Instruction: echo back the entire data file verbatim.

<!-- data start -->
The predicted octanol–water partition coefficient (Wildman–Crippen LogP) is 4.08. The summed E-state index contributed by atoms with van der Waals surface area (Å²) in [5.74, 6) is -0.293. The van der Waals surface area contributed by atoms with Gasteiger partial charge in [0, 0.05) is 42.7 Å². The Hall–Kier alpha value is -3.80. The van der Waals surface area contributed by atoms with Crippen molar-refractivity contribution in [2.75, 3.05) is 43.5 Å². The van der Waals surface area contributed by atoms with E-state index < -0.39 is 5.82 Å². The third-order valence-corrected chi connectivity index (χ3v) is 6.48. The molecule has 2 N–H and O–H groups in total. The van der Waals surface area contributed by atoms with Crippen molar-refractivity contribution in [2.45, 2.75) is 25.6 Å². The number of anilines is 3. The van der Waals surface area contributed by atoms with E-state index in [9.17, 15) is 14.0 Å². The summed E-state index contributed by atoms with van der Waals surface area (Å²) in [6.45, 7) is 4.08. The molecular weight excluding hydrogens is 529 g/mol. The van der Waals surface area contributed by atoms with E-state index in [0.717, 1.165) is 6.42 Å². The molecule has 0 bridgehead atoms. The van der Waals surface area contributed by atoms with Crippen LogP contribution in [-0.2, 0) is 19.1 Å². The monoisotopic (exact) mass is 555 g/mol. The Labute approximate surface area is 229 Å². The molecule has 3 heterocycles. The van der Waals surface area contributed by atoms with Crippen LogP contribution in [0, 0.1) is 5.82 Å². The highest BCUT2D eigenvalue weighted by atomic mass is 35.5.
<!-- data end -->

The predicted octanol–water partition coefficient (Wildman–Crippen LogP) is 4.08. The summed E-state index contributed by atoms with van der Waals surface area (Å²) in [5.74, 6) is -0.293. The van der Waals surface area contributed by atoms with Gasteiger partial charge in [0, 0.05) is 42.7 Å². The Hall–Kier alpha value is -3.80. The van der Waals surface area contributed by atoms with Crippen molar-refractivity contribution in [2.75, 3.05) is 43.5 Å². The van der Waals surface area contributed by atoms with E-state index < -0.39 is 5.82 Å². The third-order valence-corrected chi connectivity index (χ3v) is 6.48. The molecule has 2 N–H and O–H groups in total. The van der Waals surface area contributed by atoms with Crippen molar-refractivity contribution in [2.45, 2.75) is 25.6 Å². The number of anilines is 3. The van der Waals surface area contributed by atoms with E-state index in [9.17, 15) is 14.0 Å². The summed E-state index contributed by atoms with van der Waals surface area (Å²) in [6.45, 7) is 4.08. The molecular weight excluding hydrogens is 529 g/mol. The van der Waals surface area contributed by atoms with E-state index in [0.717, 1.165) is 6.42 Å². The molecule has 0 bridgehead atoms. The van der Waals surface area contributed by atoms with Crippen LogP contribution in [-0.2, 0) is 19.1 Å². The monoisotopic (exact) mass is 555 g/mol. The Labute approximate surface area is 229 Å². The molecule has 3 heterocycles. The van der Waals surface area contributed by atoms with Crippen LogP contribution in [0, 0.1) is 5.82 Å². The highest BCUT2D eigenvalue weighted by atomic mass is 35.5.